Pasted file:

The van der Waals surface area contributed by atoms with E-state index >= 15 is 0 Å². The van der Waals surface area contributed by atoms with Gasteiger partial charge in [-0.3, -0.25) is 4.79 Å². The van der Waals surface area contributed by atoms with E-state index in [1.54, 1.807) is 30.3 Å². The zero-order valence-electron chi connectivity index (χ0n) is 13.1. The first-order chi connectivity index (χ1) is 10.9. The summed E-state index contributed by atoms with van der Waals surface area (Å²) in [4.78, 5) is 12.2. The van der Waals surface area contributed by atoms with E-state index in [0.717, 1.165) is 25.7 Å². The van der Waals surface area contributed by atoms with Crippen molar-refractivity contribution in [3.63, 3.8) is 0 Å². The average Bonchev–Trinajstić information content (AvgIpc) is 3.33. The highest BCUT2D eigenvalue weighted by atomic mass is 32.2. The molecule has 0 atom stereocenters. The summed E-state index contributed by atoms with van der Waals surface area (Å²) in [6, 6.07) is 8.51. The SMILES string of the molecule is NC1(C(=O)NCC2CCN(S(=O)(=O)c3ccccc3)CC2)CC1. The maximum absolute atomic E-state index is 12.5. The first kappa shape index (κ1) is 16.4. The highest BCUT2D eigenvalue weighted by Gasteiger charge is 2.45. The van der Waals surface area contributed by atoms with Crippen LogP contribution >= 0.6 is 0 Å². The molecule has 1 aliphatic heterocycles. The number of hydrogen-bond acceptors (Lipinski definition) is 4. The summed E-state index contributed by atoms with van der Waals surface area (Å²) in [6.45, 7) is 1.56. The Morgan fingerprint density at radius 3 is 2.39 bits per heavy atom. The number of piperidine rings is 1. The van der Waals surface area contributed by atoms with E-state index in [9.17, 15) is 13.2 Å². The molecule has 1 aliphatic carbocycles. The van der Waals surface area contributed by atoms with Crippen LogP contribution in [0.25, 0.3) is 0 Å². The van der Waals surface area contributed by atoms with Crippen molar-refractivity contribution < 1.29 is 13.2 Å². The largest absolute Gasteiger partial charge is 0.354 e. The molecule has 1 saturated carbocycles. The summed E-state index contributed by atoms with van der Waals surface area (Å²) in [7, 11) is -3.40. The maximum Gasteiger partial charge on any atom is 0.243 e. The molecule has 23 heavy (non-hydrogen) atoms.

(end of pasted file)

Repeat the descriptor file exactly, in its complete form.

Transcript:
The van der Waals surface area contributed by atoms with E-state index >= 15 is 0 Å². The van der Waals surface area contributed by atoms with Gasteiger partial charge in [-0.3, -0.25) is 4.79 Å². The van der Waals surface area contributed by atoms with E-state index in [1.54, 1.807) is 30.3 Å². The zero-order valence-electron chi connectivity index (χ0n) is 13.1. The first-order chi connectivity index (χ1) is 10.9. The summed E-state index contributed by atoms with van der Waals surface area (Å²) in [4.78, 5) is 12.2. The van der Waals surface area contributed by atoms with E-state index in [0.717, 1.165) is 25.7 Å². The van der Waals surface area contributed by atoms with Crippen molar-refractivity contribution in [3.63, 3.8) is 0 Å². The average Bonchev–Trinajstić information content (AvgIpc) is 3.33. The highest BCUT2D eigenvalue weighted by atomic mass is 32.2. The molecule has 0 atom stereocenters. The summed E-state index contributed by atoms with van der Waals surface area (Å²) in [6, 6.07) is 8.51. The SMILES string of the molecule is NC1(C(=O)NCC2CCN(S(=O)(=O)c3ccccc3)CC2)CC1. The maximum absolute atomic E-state index is 12.5. The first kappa shape index (κ1) is 16.4. The highest BCUT2D eigenvalue weighted by Gasteiger charge is 2.45. The van der Waals surface area contributed by atoms with Crippen LogP contribution >= 0.6 is 0 Å². The molecule has 1 aliphatic heterocycles. The number of hydrogen-bond acceptors (Lipinski definition) is 4. The summed E-state index contributed by atoms with van der Waals surface area (Å²) in [6.45, 7) is 1.56. The Morgan fingerprint density at radius 3 is 2.39 bits per heavy atom. The number of piperidine rings is 1. The van der Waals surface area contributed by atoms with E-state index in [9.17, 15) is 13.2 Å². The molecule has 1 aliphatic carbocycles. The van der Waals surface area contributed by atoms with Crippen LogP contribution in [0.25, 0.3) is 0 Å². The van der Waals surface area contributed by atoms with Crippen molar-refractivity contribution < 1.29 is 13.2 Å². The largest absolute Gasteiger partial charge is 0.354 e. The molecule has 1 saturated carbocycles. The summed E-state index contributed by atoms with van der Waals surface area (Å²) in [7, 11) is -3.40. The maximum Gasteiger partial charge on any atom is 0.243 e. The molecule has 23 heavy (non-hydrogen) atoms.